ImageJ quits twice

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ImageJ quits twice

Curtis Rueden
Hi everyone,

Today I spent some time fixing a new quitting-related bug in ImageJ2: the "ImageJ quits twice" bug. This was an OS-X-specific bug, related to the Mac application menu handling.

When quitting via Apple > Quit (or Cmd+Q), ImageJ would show two different sets of dialogs: the usual ones, and another one that said simply "Quit ImageJ?" with OK/Cancel. Relatedly, ImageJ would also show two About dialogs when you say Apple > About, and take two different actions when you say Apple > Preferences. In a nutshell, this unfortunate behavior was because both ImageJ 1.x and ImageJ2 were trying to handle those actions.

The problem has now been fixed, and made it onto the respective master branches, as follows:

EventHandler: add optional key attribute

Which makes possible:

DefaultAppEventService: specify subscription keys

Which makes the following fully work:

Fix the "Fiji quits twice" bug ;-)

Please note that these fixes have _not_ been uploaded to the Updater yet, but we will do so as soon as we can. There will be a slew of releases by the end of this week.

Regards,
Curtis

P.S. For the very technically inclined (*squints at Dscho*), as well as the archives:

I want to describe one detail while it's still fresh in my mind. In the SciJava Common application framework, if you have multiple services that implement the same service interface, both annotated with "@Plugin(type = Service.class)", then a full-blown application context will instantiate one of each. _However_, if one of them extends the other, the story is different. In the case of AppEventService, there is a DefaultAppEventService in scijava-common, a CoreAppEventService in imagej-plugins-commands and now a LegacyAppEventService in imagej-legacy. Both of the latter two extend the Default one. Hence, when the Context is initializing its services, it creates them in priority order: 1) LegacyAppEventService [high]; 2) CoreAppEventService [normal]; and 3) DefaultAppEventService [low]. Except that when it is time to create the DefaultAppEventService, the ServiceHelper skips creating it because there is already one present in the context. _Two_, actually!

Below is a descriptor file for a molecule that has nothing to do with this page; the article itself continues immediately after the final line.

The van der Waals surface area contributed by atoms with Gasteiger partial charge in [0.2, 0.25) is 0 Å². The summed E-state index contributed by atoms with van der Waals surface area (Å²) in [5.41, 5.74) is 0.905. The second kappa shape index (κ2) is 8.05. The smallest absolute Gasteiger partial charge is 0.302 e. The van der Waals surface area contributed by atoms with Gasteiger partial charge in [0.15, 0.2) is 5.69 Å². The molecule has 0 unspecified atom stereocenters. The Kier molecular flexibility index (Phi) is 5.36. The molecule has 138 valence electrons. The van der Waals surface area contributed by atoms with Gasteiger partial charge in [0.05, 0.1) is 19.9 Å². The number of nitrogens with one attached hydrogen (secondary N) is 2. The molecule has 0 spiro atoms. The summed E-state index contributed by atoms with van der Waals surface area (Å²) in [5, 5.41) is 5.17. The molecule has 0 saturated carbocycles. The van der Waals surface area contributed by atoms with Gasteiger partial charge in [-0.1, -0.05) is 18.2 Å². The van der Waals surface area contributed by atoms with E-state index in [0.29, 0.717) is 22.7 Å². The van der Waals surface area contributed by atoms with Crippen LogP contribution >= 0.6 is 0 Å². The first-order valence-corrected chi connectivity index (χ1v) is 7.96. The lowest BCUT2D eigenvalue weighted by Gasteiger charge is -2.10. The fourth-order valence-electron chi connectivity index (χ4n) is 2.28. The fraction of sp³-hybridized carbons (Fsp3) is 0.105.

This has a weird ramification on event handling. As long as we had only CoreAppEventService and DefaultAppEventService, there is only one AppEventService instance in the context, so only one receives the App*Events, so all is well. As soon as we added LegacyAppEventService, though, suddenly a full context has _two_ different AppEventService implementations, _both_ of which are receiving the App*Event notifications. So each of them was trying to handle the events, resulting in the double quit behavior.

The fix is described in the GitHub links above. We might need to make _all_ @EventHandler methods have some default non-empty key based on their class and method signature. Otherwise, it will only be possible to override behavior of EventHandler methods that take care to provide such a key.


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Re: ImageJ quits twice

Johannes Schindelin
Hi Curtis,

On Wed, 6 Aug 2014, Curtis Rueden wrote:

> P.S. For the very technically inclined (*squints at Dscho*), as well as the
> archives:

*squints back*

> We might need to make _all_ @EventHandler methods have some default
> non-empty key based on their class and method signature. Otherwise, it
> will only be possible to override behavior of EventHandler methods that
> take care to provide such a key.

I fully agree!

Thanks for the concise and informative explanation!
Dscho

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Re: ImageJ quits twice

Curtis Rueden
Hi Dscho,

> We might need to make _all_ @EventHandler methods have some default
> non-empty key based on their class and method signature. Otherwise, it
> will only be possible to override behavior of EventHandler methods that
> take care to provide such a key.

Mark and I looked into doing this, and _almost_ pushed some changes to that effect. However, we realized that it only makes sense to provide a key in the case of singletons. So, for services, it makes sense, but for e.g. a display viewer that listens for DisplayDeletedEvent, it would wreak havoc to limit event handling to only a single instance. We considered adding some cleverness around SingletonPlugin, or even just Service (i.e.: generate a default key if the @EventHandler is in a class compatible with Service), but even then, you may or may not actually want to limit the behavior, depending on which layer of an abstract class hierarchy the event handling method is in.

So for now, until we have a concrete use case otherwise, we are holding off on assigning any default keys. It should be "opt in" -- i.e., a conscious choice -- to say "limit this event handler to only _one_ instance."

-Curtis


On Thu, Aug 7, 2014 at 3:56 AM, Johannes Schindelin <[hidden email]> wrote:
Hi Curtis,

On Wed, 6 Aug 2014, Curtis Rueden wrote:

> P.S. For the very technically inclined (*squints at Dscho*), as well as the
> archives:

*squints back*

> We might need to make _all_ @EventHandler methods have some default
> non-empty key based on their class and method signature. Otherwise, it
> will only be possible to override behavior of EventHandler methods that
> take care to provide such a key.

I fully agree!

Thanks for the concise and informative explanation!
Dscho


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